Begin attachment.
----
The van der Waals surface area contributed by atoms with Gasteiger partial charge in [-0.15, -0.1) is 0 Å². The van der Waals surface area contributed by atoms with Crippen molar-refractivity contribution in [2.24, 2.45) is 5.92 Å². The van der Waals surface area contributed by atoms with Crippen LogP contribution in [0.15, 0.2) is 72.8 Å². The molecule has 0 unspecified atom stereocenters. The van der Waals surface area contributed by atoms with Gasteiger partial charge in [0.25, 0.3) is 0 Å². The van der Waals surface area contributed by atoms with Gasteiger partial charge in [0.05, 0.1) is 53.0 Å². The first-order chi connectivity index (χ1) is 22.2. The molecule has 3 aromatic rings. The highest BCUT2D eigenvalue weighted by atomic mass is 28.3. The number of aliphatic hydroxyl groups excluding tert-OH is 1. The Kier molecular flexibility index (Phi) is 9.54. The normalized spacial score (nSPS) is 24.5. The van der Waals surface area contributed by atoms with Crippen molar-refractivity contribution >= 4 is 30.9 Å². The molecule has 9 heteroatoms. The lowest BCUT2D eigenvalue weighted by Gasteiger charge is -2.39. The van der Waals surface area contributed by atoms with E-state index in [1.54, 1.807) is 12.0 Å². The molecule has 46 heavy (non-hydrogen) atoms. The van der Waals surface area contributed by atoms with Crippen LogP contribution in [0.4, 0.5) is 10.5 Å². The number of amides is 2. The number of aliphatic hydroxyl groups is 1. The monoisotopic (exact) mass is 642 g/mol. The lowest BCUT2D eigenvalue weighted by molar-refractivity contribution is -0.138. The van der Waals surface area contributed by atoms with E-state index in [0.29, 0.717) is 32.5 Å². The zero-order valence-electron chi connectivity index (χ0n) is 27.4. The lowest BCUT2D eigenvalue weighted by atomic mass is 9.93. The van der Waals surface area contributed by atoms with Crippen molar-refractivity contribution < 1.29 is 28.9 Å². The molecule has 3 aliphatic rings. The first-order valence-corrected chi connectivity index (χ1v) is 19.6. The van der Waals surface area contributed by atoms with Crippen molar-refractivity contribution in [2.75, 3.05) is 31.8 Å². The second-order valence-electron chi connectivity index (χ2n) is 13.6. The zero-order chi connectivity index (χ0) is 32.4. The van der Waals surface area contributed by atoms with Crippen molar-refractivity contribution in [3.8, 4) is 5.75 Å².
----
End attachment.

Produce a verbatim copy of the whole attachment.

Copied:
The van der Waals surface area contributed by atoms with Gasteiger partial charge in [-0.15, -0.1) is 0 Å². The van der Waals surface area contributed by atoms with Crippen molar-refractivity contribution in [2.24, 2.45) is 5.92 Å². The van der Waals surface area contributed by atoms with Crippen LogP contribution in [0.15, 0.2) is 72.8 Å². The molecule has 0 unspecified atom stereocenters. The van der Waals surface area contributed by atoms with Gasteiger partial charge in [0.25, 0.3) is 0 Å². The van der Waals surface area contributed by atoms with Gasteiger partial charge in [0.05, 0.1) is 53.0 Å². The first-order chi connectivity index (χ1) is 22.2. The molecule has 3 aromatic rings. The highest BCUT2D eigenvalue weighted by atomic mass is 28.3. The number of aliphatic hydroxyl groups excluding tert-OH is 1. The Kier molecular flexibility index (Phi) is 9.54. The normalized spacial score (nSPS) is 24.5. The van der Waals surface area contributed by atoms with Crippen molar-refractivity contribution >= 4 is 30.9 Å². The molecule has 9 heteroatoms. The lowest BCUT2D eigenvalue weighted by Gasteiger charge is -2.39. The van der Waals surface area contributed by atoms with E-state index in [1.54, 1.807) is 12.0 Å². The molecule has 46 heavy (non-hydrogen) atoms. The van der Waals surface area contributed by atoms with Crippen LogP contribution in [0.4, 0.5) is 10.5 Å². The number of amides is 2. The number of aliphatic hydroxyl groups is 1. The monoisotopic (exact) mass is 642 g/mol. The lowest BCUT2D eigenvalue weighted by molar-refractivity contribution is -0.138. The van der Waals surface area contributed by atoms with E-state index in [0.29, 0.717) is 32.5 Å². The zero-order valence-electron chi connectivity index (χ0n) is 27.4. The lowest BCUT2D eigenvalue weighted by atomic mass is 9.93. The van der Waals surface area contributed by atoms with Crippen molar-refractivity contribution < 1.29 is 28.9 Å². The molecule has 3 aliphatic rings. The first-order valence-corrected chi connectivity index (χ1v) is 19.6. The van der Waals surface area contributed by atoms with Crippen molar-refractivity contribution in [2.75, 3.05) is 31.8 Å². The second-order valence-electron chi connectivity index (χ2n) is 13.6. The zero-order chi connectivity index (χ0) is 32.4. The van der Waals surface area contributed by atoms with Crippen molar-refractivity contribution in [3.8, 4) is 5.75 Å².